A massive tech selloff weighed on high-flying names on Wednesday, pulling down Facebook stock, Apple stock, Amazon, Alphabet, Netflix and many others. Chip makers had their worst day all year with favorites like NVIDIA getting hammered. Even though the tech selloff was triggered by a broader rotation into financials, it looks like it only lasted one day, although it’s still early.
Tech selloff takes a bite out of FANG
The tech selloff weighed on the NASDAQ and S&P 500, while the Dow Jones Industrial Average closed at a record high. In fact, the selloff was so heavily tech-driven that the S&P 500 ended in the red even though nine of its 11 sectors posted gains. The FANG stocks (Facebook, Amazon, Netflix, Google/Alphabet) all tanked on Wednesday, with Facebook stock off by 4% and Amazon stock down by nearly 3%. Netflix stock declined by more than 5%, while Alphabet was down by more than 2%.
Chip makers led the tech selloff on Wednesday, however, as the PHLX Semiconductor Index declined 4.4%, its worst one-day performance in about a year, according to FactSet data. NVIDIA stock was down by as much as 11% at one point in intraday trading on Wednesday, adding to the previous two days’ losses for its worst three-day selloff in almost two years, according to MarketWatch.
The great rotation
Still, it’s not like the tech selloff hit names that were already struggling as most of those affected have been flying high for the last year or more in some cases. Goldman Sachs analysts warned in a note this week that valuations have been stretched for years, so it’s not a matter of if the bull run will end, but when and how fast.
As the tech selloff raged on, the Financial Select Sector SPDR Fund climbed on Wednesday, and the Dow managed a nearly 80-point gain due to strength in other areas of the market. Meanwhile, some market watchers noted that the “smart money” isn’t buying tech stocks right now.
In a post for MarketWatch, Nigam Arora analyzed market flows by “smart money,” momentum, and short squeeze. It comes as little surprise that the momentum crowd has been gobbling up stocks of late. This is why Tesla stock, NVIDIA stock, Netflix stock and many others have continued to climb—far past their warranted valuations, many would argue.
Arora also found that smart money flows have been “negative to mildly positive,” with positive flows in large-cap stocks, based on flows into the S&P 500 ETF. He added that smart money isn’t going after small caps, NASDAQ names or popular tech stocks, but it’s not selling either.
On a broader basis, there’s a general rotation into financials going on, and CFRA strategist Lindsey Bell summed up the reasons for this. In a note on Thursday, she upgraded the S&P 500 Financials sector from Marketweight to Overweight on Wednesday due to “expectations that loan growth will slowly improve in 2018, the Federal Reserve will maintain a steady pace of interest rate increases as Jerome Powell takes the helm, and deregulation benefits will become more substantially realized.”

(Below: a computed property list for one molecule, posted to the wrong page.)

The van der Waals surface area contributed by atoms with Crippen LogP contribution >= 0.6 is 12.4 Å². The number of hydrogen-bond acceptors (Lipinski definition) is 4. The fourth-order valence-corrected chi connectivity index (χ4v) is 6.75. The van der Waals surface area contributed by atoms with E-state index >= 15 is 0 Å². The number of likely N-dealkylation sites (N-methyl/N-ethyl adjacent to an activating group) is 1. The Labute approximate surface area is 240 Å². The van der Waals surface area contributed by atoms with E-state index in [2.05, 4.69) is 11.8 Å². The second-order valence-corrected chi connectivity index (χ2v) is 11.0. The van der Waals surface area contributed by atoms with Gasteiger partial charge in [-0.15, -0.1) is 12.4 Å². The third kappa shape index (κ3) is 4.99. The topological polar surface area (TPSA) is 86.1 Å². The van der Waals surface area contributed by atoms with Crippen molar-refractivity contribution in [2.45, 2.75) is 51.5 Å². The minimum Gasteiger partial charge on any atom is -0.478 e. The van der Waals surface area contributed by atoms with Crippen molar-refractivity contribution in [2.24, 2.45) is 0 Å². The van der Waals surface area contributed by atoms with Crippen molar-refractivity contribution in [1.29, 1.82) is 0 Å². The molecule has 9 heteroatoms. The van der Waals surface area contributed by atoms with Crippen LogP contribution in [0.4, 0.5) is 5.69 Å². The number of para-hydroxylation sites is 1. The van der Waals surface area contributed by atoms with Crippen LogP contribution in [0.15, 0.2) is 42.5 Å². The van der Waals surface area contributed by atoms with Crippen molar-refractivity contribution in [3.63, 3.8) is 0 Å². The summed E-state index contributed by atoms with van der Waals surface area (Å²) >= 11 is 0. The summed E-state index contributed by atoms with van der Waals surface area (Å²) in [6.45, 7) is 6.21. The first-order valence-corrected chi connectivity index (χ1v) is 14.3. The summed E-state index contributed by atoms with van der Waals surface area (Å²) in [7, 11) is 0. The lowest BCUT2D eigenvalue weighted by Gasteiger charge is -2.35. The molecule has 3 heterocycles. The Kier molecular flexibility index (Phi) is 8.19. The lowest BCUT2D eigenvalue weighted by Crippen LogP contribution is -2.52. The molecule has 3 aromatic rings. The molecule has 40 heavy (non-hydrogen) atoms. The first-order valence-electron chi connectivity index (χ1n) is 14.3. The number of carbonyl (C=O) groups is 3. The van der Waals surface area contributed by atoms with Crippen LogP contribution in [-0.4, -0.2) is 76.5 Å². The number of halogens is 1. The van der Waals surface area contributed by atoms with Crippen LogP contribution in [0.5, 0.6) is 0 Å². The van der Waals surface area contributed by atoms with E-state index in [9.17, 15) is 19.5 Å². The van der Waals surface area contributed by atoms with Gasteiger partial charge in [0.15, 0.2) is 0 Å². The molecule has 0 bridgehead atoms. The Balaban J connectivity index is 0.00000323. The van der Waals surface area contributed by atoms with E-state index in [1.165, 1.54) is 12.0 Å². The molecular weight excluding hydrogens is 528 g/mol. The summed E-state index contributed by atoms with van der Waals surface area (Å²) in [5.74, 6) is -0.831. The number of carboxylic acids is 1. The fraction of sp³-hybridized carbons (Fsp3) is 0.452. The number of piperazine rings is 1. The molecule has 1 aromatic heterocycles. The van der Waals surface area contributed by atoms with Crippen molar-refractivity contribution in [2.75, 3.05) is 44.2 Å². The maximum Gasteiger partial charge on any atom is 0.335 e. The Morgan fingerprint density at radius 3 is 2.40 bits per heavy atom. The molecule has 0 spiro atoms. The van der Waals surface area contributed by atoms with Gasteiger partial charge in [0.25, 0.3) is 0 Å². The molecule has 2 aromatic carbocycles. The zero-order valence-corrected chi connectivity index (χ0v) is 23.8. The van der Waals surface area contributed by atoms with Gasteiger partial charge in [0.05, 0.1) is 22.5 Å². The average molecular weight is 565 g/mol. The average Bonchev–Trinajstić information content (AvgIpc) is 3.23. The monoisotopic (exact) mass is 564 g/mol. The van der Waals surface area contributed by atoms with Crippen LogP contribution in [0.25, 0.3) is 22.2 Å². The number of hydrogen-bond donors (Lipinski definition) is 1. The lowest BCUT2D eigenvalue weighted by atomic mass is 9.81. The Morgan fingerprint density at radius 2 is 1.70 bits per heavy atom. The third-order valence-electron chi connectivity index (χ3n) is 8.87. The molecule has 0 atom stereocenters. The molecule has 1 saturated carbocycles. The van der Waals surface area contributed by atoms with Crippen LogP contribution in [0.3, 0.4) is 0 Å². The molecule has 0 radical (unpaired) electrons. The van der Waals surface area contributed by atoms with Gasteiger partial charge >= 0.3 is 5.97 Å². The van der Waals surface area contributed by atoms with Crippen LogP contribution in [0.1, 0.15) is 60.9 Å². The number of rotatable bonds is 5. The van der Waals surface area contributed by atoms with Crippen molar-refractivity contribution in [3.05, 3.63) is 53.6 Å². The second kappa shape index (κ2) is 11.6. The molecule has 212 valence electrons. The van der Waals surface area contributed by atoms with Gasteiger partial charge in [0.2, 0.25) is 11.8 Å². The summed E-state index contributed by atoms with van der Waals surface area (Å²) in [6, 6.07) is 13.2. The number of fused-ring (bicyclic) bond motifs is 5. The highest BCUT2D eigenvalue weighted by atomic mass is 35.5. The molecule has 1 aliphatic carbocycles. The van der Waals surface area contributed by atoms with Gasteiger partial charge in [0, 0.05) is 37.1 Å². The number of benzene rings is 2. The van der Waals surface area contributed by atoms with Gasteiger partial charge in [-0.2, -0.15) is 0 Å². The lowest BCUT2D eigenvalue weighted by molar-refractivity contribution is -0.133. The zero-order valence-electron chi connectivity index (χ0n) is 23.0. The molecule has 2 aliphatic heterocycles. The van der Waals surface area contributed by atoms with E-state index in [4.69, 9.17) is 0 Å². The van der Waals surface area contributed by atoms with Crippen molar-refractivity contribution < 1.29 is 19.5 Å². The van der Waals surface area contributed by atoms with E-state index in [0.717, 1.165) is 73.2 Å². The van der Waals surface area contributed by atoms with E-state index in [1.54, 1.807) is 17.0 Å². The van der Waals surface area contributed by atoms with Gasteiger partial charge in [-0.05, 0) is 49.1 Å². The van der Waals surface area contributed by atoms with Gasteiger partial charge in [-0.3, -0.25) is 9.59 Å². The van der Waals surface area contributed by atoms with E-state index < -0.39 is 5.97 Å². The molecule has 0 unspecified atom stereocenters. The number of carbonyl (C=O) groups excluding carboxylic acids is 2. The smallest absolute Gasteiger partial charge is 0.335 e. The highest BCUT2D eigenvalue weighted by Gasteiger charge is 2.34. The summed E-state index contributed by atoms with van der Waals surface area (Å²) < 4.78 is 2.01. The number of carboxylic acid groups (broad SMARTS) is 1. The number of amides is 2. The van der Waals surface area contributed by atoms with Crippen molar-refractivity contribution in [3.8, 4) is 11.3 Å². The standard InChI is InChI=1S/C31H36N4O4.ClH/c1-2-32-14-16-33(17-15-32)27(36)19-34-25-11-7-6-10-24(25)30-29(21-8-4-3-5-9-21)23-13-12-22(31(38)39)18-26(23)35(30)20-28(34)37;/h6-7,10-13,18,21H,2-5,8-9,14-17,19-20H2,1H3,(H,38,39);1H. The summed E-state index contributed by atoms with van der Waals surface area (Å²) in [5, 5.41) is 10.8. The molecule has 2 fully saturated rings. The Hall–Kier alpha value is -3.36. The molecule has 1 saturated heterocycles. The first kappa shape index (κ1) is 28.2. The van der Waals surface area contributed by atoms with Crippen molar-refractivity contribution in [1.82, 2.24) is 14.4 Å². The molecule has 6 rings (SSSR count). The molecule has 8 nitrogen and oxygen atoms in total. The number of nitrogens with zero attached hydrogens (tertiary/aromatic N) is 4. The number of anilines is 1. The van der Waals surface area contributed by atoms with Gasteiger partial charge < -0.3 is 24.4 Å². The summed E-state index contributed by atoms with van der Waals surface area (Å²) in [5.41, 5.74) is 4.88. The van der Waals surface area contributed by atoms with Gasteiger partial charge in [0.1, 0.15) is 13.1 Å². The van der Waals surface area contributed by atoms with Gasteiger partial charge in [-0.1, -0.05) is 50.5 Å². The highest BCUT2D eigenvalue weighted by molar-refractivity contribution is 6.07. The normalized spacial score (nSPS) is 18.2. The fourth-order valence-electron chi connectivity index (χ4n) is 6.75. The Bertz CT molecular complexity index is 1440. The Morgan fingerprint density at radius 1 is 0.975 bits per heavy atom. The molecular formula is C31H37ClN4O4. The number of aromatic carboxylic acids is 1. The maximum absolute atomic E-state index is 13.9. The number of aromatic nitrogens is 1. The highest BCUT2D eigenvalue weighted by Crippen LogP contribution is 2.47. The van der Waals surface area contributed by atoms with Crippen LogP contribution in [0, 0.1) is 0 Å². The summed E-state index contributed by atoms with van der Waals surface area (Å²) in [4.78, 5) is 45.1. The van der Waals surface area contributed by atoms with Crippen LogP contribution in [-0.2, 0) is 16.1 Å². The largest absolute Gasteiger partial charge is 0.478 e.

Investors urged not to bail on tech stocks yet
The tech selloff seems to have lasted only a day, as Facebook stock, Netflix stock, and other big names are off and running again on Thursday. In a note earlier this week, Oppenheimer analyst Ari Wald highlighted key trends such as these and argued that it’s not time to bail on tech stocks, despite the outsized gains the sector has been posting continuously for a while. He believes that the advance of the tech sector is more consistent with a “healthy grind higher that should continue” rather than a “dynamic blow-off top” which will screech to a halt at some point.
One reason for this is because the market’s advance is more widespread than many are realizing, citing the Value Line Geometric Index’s break above the resistance line going back to 2000. He explained that rallies consisting of many stocks are usually those that continue. The Value Line Geometric Index consists of about 1,700 companies spanning the sectors.
Wald also noted that the RSI rose above 80 for the first time since 1998 and that analogies are being drawn with 154, 1985 and 1995. However, he added that this year’s rally has been tracking under those years, which is why he thinks we’re seeing just a steady climb higher rather than a sudden blow-up.
The Oppenheimer analyst also pointed out that technology is up 38% year to date now and compared it to the 39% gain posted in 1995. He expects tech to continue moving steadily higher, and at least for now, he’s right because the tech selloff was over fast. Wald believes tech could even be the sector to lead stocks higher in the coming quarters due to his analysis of the price breakout since 2000, broad participation across markets, caps and industries, and tech’s resilience at a time of fluctuating interest rates.